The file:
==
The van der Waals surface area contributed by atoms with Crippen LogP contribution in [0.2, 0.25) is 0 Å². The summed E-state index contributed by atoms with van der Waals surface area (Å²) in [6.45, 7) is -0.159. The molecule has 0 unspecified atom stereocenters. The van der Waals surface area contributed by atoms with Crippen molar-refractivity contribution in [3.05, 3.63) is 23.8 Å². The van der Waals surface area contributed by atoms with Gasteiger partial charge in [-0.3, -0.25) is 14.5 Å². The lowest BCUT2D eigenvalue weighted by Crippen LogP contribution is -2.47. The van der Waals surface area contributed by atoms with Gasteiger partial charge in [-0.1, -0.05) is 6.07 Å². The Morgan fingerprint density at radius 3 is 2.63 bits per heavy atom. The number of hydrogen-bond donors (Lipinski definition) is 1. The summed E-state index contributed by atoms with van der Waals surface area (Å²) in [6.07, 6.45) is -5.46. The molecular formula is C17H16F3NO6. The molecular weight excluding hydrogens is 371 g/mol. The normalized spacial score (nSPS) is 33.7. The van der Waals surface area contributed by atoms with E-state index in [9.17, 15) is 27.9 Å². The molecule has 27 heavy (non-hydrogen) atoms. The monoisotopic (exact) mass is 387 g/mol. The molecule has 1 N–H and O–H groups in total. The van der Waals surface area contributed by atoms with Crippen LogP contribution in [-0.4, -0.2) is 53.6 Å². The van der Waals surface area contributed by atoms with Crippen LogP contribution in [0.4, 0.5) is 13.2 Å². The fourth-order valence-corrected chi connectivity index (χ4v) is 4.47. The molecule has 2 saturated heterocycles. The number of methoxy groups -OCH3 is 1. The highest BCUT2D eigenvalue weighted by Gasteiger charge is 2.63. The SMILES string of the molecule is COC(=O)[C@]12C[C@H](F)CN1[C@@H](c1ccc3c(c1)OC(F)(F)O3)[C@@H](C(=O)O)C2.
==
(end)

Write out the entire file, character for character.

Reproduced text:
The van der Waals surface area contributed by atoms with Crippen LogP contribution in [0.2, 0.25) is 0 Å². The summed E-state index contributed by atoms with van der Waals surface area (Å²) in [6.45, 7) is -0.159. The molecule has 0 unspecified atom stereocenters. The van der Waals surface area contributed by atoms with Crippen molar-refractivity contribution in [3.05, 3.63) is 23.8 Å². The van der Waals surface area contributed by atoms with Gasteiger partial charge in [-0.3, -0.25) is 14.5 Å². The lowest BCUT2D eigenvalue weighted by Crippen LogP contribution is -2.47. The van der Waals surface area contributed by atoms with Gasteiger partial charge in [-0.1, -0.05) is 6.07 Å². The Morgan fingerprint density at radius 3 is 2.63 bits per heavy atom. The number of hydrogen-bond donors (Lipinski definition) is 1. The summed E-state index contributed by atoms with van der Waals surface area (Å²) in [6.07, 6.45) is -5.46. The molecular formula is C17H16F3NO6. The molecular weight excluding hydrogens is 371 g/mol. The normalized spacial score (nSPS) is 33.7. The van der Waals surface area contributed by atoms with E-state index in [9.17, 15) is 27.9 Å². The molecule has 27 heavy (non-hydrogen) atoms. The monoisotopic (exact) mass is 387 g/mol. The molecule has 1 N–H and O–H groups in total. The van der Waals surface area contributed by atoms with Crippen LogP contribution in [-0.4, -0.2) is 53.6 Å². The van der Waals surface area contributed by atoms with Crippen LogP contribution in [0.4, 0.5) is 13.2 Å². The fourth-order valence-corrected chi connectivity index (χ4v) is 4.47. The molecule has 2 saturated heterocycles. The number of methoxy groups -OCH3 is 1. The highest BCUT2D eigenvalue weighted by Gasteiger charge is 2.63. The SMILES string of the molecule is COC(=O)[C@]12C[C@H](F)CN1[C@@H](c1ccc3c(c1)OC(F)(F)O3)[C@@H](C(=O)O)C2.